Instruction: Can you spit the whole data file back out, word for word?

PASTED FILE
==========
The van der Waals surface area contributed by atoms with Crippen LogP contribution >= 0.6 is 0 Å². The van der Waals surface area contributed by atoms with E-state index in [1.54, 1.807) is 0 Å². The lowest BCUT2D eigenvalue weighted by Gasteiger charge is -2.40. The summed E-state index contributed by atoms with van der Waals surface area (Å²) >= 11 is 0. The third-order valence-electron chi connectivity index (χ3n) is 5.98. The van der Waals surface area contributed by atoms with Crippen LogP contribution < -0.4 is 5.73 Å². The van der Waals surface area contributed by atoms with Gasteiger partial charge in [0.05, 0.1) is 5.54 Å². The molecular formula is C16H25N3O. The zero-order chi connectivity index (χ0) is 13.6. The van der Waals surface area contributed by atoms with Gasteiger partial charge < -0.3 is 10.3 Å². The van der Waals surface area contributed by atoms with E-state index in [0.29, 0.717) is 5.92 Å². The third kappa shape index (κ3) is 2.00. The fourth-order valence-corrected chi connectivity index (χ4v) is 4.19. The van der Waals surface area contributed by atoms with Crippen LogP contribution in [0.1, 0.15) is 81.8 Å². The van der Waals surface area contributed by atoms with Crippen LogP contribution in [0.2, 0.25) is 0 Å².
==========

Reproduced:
The van der Waals surface area contributed by atoms with Crippen LogP contribution >= 0.6 is 0 Å². The van der Waals surface area contributed by atoms with E-state index in [1.54, 1.807) is 0 Å². The lowest BCUT2D eigenvalue weighted by Gasteiger charge is -2.40. The summed E-state index contributed by atoms with van der Waals surface area (Å²) >= 11 is 0. The third-order valence-electron chi connectivity index (χ3n) is 5.98. The van der Waals surface area contributed by atoms with Crippen LogP contribution < -0.4 is 5.73 Å². The van der Waals surface area contributed by atoms with Gasteiger partial charge in [0.05, 0.1) is 5.54 Å². The molecular formula is C16H25N3O. The zero-order chi connectivity index (χ0) is 13.6. The van der Waals surface area contributed by atoms with Gasteiger partial charge < -0.3 is 10.3 Å². The van der Waals surface area contributed by atoms with E-state index in [0.29, 0.717) is 5.92 Å². The third kappa shape index (κ3) is 2.00. The fourth-order valence-corrected chi connectivity index (χ4v) is 4.19. The van der Waals surface area contributed by atoms with Crippen LogP contribution in [0.1, 0.15) is 81.8 Å². The van der Waals surface area contributed by atoms with Crippen LogP contribution in [0.2, 0.25) is 0 Å².